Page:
“I wrote to him once and asked him to come,” Muhammad replies not realising the Belgian is having him on, “but he never wrote back.”
In the ‘clubhouse’, a whitewashed mud-brick building at one end of the course Nico and I rent a set of clubs and hire the services of a young lad, one of Muhammad’s nephews, as a caddy. The caddies are compulsory as they double as security guards. Rather unsettlingly Muhammad constantly tells us how safe the course is which makes me think it’s possibly not. Does he fear the Taliban kidnapping golfers off his course and spiriting them away into the hills? I try to picture our caddy, a seventeen year old boy called Mansoor, trying to fend off a gang of armed insurgents with a nine iron.
On the first tee Mansoor tries to give us some instruction, “Stand like this, feet apart, knees bent, now swing with your whole body, not just with your arms.”
Nico swings the wood as hard as he can and misses the ball completely.
“Okay, that was just a practice!” he says and swings again, “Okay, that was another practice, now this is the real one!” And the ball rockets off into space and neither of us have a clue where it has gone. Walking across the fairway which is as rough as the roughest of roughs I remember hearing about how the course was rumoured to have once been dotted with anti-personal land mines, a myth land to rest, hopefully, when a mob of sheep were left to graze on the course for several weeks, they all reportedly survived with their cloven hooves intact.
Muhammad’s tips for the course include advice like; ‘Attack the course!’, ‘Play aggressively!’ and ‘This is golf with attitude!’ and as for the stroke index; ‘Don’t even ask because this is Afghanistan and they are all tough!’ We pass the water hazard which is a dry as a bone but rules state we must use our imaginations and treat it as if it’s full, at least stray shots can be retrieved without getting your feet wet!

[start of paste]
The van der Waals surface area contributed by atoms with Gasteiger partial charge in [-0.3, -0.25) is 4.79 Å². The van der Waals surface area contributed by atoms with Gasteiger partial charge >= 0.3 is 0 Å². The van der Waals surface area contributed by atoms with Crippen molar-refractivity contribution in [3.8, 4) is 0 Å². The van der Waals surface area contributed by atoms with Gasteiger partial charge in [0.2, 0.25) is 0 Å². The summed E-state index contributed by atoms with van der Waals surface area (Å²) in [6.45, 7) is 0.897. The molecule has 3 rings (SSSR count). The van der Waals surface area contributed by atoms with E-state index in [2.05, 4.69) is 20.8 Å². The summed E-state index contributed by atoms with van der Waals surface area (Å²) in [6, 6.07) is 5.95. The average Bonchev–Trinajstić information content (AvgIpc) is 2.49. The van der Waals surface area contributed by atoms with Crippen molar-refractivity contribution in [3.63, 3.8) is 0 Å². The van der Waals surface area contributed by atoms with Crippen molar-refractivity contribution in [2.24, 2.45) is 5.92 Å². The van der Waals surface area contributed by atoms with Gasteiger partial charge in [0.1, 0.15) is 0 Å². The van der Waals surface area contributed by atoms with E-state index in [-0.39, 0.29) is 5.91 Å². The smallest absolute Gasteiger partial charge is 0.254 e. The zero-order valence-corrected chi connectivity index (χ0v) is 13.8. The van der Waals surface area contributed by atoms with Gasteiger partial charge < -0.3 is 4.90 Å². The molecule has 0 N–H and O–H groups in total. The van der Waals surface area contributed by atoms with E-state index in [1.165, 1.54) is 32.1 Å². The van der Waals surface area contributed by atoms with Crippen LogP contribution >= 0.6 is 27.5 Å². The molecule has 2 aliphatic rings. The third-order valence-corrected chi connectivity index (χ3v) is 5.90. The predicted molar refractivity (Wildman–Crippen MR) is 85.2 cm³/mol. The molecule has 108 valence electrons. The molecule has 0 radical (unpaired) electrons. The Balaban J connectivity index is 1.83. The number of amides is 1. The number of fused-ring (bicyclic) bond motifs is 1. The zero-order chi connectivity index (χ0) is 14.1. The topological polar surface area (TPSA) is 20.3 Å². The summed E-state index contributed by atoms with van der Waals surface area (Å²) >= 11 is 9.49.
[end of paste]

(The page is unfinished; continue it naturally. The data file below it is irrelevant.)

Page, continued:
Young Mansoor gives us plenty of positive reinforcement with exclamations of “Fine shot sir!” and “Well played!” even though neither Nico nor I have shots that could be describe as ‘fine’ or ‘well played’. Mansoor also gives us plenty of flexibility with the rules; stopping balls from rolling down slopes or moving those embedded in long grass or depressions in the ground to allow us a better shot. And in fact, despite our lack of skill, we even make par on the couple of the holes.
Locals passing on the road slow as they see us and drive by open-mouthed probably wondering what the two fool foreigners are doing out in the scorching heat of the midday Afghan sun whacking a little white ball around. As we leave the sixth ‘brown’ a family pulls up and set up their picnic on the surface. At the seventh Nico looks across at the distant eighth, “Oh, that’s a bloody long way! How many shots do you think it would take you Ian?”
“I dunno, six or seven?”
“Okay, let’s just call it six each and we’ll walk it, yes?”
The heat is stifling, even out in the hills, “Sounds good to me!” I fill in the score card and we stroll on.
By the time we make it to the ninth we’ve both had enough, the back nine are played on the same ‘browns’ but with different tees anyway. We retire to the clubhouse where, despite Islamic rules forbidding the sale and consumption of alcohol, one of Muhammad’s associates arrives with a chilly-bin full of Heineken cans, $US5 a pop!